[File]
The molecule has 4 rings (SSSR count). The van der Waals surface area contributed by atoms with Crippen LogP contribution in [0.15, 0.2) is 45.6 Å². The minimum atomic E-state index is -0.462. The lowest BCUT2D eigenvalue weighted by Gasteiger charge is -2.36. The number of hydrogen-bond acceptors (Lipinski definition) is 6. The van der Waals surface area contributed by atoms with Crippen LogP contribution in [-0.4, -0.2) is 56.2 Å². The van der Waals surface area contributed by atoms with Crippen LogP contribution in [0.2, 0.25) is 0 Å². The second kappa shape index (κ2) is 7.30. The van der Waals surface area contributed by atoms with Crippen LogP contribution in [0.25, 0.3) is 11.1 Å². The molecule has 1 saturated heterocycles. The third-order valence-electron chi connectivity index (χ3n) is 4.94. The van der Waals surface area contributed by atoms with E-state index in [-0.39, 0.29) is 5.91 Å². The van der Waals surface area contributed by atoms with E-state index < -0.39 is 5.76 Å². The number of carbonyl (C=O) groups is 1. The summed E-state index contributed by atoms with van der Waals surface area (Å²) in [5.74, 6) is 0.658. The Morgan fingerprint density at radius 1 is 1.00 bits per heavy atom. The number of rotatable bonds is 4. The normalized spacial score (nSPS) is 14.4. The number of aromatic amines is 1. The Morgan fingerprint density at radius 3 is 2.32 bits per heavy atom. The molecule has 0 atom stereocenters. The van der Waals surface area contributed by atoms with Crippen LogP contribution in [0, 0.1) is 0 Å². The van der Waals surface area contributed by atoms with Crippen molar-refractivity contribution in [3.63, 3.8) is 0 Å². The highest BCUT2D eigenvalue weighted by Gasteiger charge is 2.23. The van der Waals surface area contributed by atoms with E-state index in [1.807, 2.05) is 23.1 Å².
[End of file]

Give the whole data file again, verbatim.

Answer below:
The molecule has 4 rings (SSSR count). The van der Waals surface area contributed by atoms with Crippen LogP contribution in [0.15, 0.2) is 45.6 Å². The minimum atomic E-state index is -0.462. The lowest BCUT2D eigenvalue weighted by Gasteiger charge is -2.36. The number of hydrogen-bond acceptors (Lipinski definition) is 6. The van der Waals surface area contributed by atoms with Crippen LogP contribution in [-0.4, -0.2) is 56.2 Å². The van der Waals surface area contributed by atoms with Crippen LogP contribution in [0.2, 0.25) is 0 Å². The second kappa shape index (κ2) is 7.30. The van der Waals surface area contributed by atoms with Crippen LogP contribution in [0.25, 0.3) is 11.1 Å². The molecule has 1 saturated heterocycles. The third-order valence-electron chi connectivity index (χ3n) is 4.94. The van der Waals surface area contributed by atoms with E-state index in [-0.39, 0.29) is 5.91 Å². The van der Waals surface area contributed by atoms with E-state index < -0.39 is 5.76 Å². The number of carbonyl (C=O) groups is 1. The summed E-state index contributed by atoms with van der Waals surface area (Å²) in [5.74, 6) is 0.658. The Morgan fingerprint density at radius 1 is 1.00 bits per heavy atom. The number of rotatable bonds is 4. The normalized spacial score (nSPS) is 14.4. The number of aromatic amines is 1. The Morgan fingerprint density at radius 3 is 2.32 bits per heavy atom. The molecule has 0 atom stereocenters. The van der Waals surface area contributed by atoms with Crippen LogP contribution in [0, 0.1) is 0 Å². The van der Waals surface area contributed by atoms with Crippen molar-refractivity contribution in [3.63, 3.8) is 0 Å². The highest BCUT2D eigenvalue weighted by Gasteiger charge is 2.23. The van der Waals surface area contributed by atoms with E-state index in [1.807, 2.05) is 23.1 Å².